Mike Huckabee signs own anti-tax pledge, passes on the Norquist pledge | Arkansas Blog

Mike Huckabee signs own anti-tax pledge, passes on the Norquist pledge


HUCKABEE: Breaking out do-it-yourself pledge kit.
  • HUCKABEE: Breaking out do-it-yourself pledge kit.
Mike Huckabee's awkward relations with the GOP donor class keep popping up — this week, the story is Huckabee's decision not to sign the anti-tax pledge of Grover Norquist, the right-wing founder of the influential advocacy group Americans for Tax Reform

This is news because Norquist's pronouncements are treated as papal decrees among GOP lawmakers (you might recall that state legislators here in Arkansas needed permission from Norquist  to vote on increasing the timberland tax from 15 cents to 20 cents per acre — proving that Norquist is really in the weeds on some piddly local bills and that grownup legislators cannot decide on policy themselves but need rulings on Norquist about what does and does not violate the Tax Pledge religion). 

Huckabee, who has feuded with other right-wing advocacy groups, such as the Heritage Foundation and the Club for Growth, decided not to sign the ATF pledge to never, ever, ever raise taxes, but instead to sign his own do-it-yourself pledge. Not to worry, though, Pope Norquist is not tripping.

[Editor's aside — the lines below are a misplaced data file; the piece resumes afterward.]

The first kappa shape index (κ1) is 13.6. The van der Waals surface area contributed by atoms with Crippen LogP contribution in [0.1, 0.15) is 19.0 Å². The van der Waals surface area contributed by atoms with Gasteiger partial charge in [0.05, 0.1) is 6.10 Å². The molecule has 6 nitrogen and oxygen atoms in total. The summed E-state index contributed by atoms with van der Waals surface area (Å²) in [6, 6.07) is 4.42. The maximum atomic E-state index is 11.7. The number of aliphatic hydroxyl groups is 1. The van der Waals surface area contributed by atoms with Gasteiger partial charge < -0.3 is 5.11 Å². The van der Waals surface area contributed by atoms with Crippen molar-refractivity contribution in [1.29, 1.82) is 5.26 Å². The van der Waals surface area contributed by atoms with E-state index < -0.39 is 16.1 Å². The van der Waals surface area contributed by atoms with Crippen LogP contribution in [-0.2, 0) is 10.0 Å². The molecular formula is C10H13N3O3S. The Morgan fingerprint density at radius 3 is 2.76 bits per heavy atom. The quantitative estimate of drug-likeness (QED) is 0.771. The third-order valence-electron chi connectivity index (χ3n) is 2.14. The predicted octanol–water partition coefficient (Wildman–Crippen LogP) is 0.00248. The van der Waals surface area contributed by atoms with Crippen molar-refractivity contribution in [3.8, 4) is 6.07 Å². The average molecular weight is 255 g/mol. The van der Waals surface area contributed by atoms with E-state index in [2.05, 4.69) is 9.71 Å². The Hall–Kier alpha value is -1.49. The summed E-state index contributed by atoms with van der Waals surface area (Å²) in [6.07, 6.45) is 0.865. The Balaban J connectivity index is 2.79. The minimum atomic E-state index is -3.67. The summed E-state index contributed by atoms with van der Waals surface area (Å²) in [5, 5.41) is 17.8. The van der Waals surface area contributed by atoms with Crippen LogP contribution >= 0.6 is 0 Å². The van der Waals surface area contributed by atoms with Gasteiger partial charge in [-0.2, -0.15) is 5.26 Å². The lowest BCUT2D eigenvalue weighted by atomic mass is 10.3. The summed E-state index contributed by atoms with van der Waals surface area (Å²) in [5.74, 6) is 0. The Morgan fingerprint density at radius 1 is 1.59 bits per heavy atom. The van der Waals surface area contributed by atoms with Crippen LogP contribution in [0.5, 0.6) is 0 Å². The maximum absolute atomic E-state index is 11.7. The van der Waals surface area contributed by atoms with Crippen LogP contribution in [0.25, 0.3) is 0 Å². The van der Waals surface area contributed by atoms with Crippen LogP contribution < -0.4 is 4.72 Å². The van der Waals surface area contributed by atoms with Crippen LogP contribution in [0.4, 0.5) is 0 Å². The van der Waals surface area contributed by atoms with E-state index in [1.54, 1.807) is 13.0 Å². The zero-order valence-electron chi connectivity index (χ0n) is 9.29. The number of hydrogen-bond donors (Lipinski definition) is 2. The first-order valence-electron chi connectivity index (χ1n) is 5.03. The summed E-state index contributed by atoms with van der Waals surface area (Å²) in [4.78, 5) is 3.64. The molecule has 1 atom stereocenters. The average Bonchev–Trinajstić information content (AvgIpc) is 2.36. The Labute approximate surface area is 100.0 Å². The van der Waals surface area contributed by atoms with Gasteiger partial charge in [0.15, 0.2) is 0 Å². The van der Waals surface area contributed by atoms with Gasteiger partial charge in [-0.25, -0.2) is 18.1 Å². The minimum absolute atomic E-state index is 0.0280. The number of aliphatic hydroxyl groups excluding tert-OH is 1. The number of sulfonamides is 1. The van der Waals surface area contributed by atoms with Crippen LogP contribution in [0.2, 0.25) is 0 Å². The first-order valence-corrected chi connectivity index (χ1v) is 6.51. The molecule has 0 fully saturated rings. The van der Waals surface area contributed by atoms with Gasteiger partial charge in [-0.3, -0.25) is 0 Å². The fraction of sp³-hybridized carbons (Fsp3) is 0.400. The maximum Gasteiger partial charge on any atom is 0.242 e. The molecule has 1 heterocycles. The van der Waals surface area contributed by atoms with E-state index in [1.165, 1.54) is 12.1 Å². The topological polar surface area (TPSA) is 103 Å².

Real Clear Politics reports

Norquist and a spokesman for Huckabee both confirmed that the former Arkansas governor and the anti-tax advocate spoke Thursday morning and reached an understanding Huckabee’s do-it-yourself version of the pledge. 

“We are cool,” Norquist said. Phew! (Norquist says that if Republicans raise taxes, it's like putting a severed rat head in a Coke bottle.)

Of course, the beef that the Club for Growth has is that Huckabee has also promised to leave Social Security and Medicare untouched. Democrats are open to the rich paying more in taxes to preserve the social safety net; the Club prioritizes tax cuts for the rich, funded by cuts to the social safety net. Huckabee says we can have it all. That was a version of the George W. Bush approach, and it may be the best political argument in a party that hates taxes but is made up of a base of older voters who love their entitlement programs. 

Jeb Bush is also not signing the pledge. Signing pledges is more the kind of thing I expect from someone dabbling in live-action role-playing than an adult politician ostensibly thinking for himself, so kudos to those  sorta-kinda going their own way. 

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